Volume 2 Issue 47 | December 20 , 2008 |


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Guru Griho

From Bogra

Bogra Central High School: Out of Breath

Selina Sheuly

WHEN asked which is the city's oldest school, Bogra Central High School is the first name that comes to mind. This school has overcome lots of barriers throughout the years, but it still stands, although burdened by lots of problems. Even though the school has been converted into a secondary school from a high madrassah, development hasn't really touched the school. After running for 100 years, the school seems to be out of breath. But it is probably out of breath because of the resource shortage. A lot of kids have passed out of this school, gone on to do well in life, but nobody has come back to help the school. Former Minister Mamdudur Rahman belongs to the family that established the madrassah back in the day. Now he is back to try to save this school.

The school is located just 200 yards south-east of the centre of Bogra. It started in 105. There really wasn't any education in the area back then. Only in the district schools was there a little bit of modern education. The initiative to create this school was taken by the Nabab family, particularly Nabab Altaf Ali Chowdhury, Khan Bahadur Hamidur Rahman Chowdhury and other Bogra bigwigs. The district magistrate J. N Dasgupta lent a helping hand. With the support of a whole lot of people, Bogra central high madrassah got up and running. The same institute had both religious and general education. The people were filled with hope. People started sending their children to the madrassah. This went on for 49 years. Madrassah as well as general schooling.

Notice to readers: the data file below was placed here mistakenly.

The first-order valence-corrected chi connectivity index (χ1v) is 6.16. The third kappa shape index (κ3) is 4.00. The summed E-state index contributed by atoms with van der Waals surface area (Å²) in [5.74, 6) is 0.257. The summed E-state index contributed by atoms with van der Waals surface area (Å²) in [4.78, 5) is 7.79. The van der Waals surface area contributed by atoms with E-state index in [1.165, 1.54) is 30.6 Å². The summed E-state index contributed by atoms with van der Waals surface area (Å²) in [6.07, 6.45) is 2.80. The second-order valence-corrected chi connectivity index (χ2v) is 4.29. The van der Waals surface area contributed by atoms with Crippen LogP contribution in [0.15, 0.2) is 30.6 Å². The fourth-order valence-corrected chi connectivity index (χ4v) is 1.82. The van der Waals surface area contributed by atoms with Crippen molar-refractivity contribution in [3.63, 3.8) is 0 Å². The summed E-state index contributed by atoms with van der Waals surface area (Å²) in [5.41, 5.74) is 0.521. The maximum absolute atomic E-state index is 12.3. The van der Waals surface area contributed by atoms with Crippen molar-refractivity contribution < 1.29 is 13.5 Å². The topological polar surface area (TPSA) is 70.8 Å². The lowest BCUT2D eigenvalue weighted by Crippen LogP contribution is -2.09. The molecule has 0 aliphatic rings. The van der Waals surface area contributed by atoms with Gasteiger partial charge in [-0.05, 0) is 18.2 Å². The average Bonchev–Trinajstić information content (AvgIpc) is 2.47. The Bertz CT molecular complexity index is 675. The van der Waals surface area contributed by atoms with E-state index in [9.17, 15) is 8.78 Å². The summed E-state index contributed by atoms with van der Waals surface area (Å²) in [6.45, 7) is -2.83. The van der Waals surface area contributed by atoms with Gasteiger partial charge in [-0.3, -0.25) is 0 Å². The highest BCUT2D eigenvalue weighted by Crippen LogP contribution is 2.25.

In 1955 the then East Pakistan Secondary Education Centre gave the school a grant to turn it into Bogra Central High School from High Madrassah. The Superintendent Abdul Jabbar took on the duites of principal. This is how its present journey started.

The school was established on 4 acres of land, says teacher Chaitannya Das. In the past both teachers and students were enthusiastic about learning. Now, nobody seems to care. He fondly recalls the names of many of his students, such as Saiful Islam, teacher at Rajshahi University, Judge Mostakinur Rahman, Professor Ashekul Islam, now in Japan. He says those who graduated from here never came back. He says back in the day the school building was quite a terrible construct- since then a new building has been erected with government funds.

Principal Md Jahangir Alam has said that even though the school has boundary walls, there is no way to watch the gate. This causes problems. And the high school along can't control entrances, since the school grounds contain a mosque, a primary school and an eidgah field. Although there used to be over a thousand students, now there are only about 300.

Now the schools donours and the School Managing Committee started the Mahbubur Rahman Chowdhury (Putu Mia) and Begum Sayera Chowdhury Kalyan Trust, which would award scholarships. The poor but talented students received not just this scholarship but free school uniforms as well.

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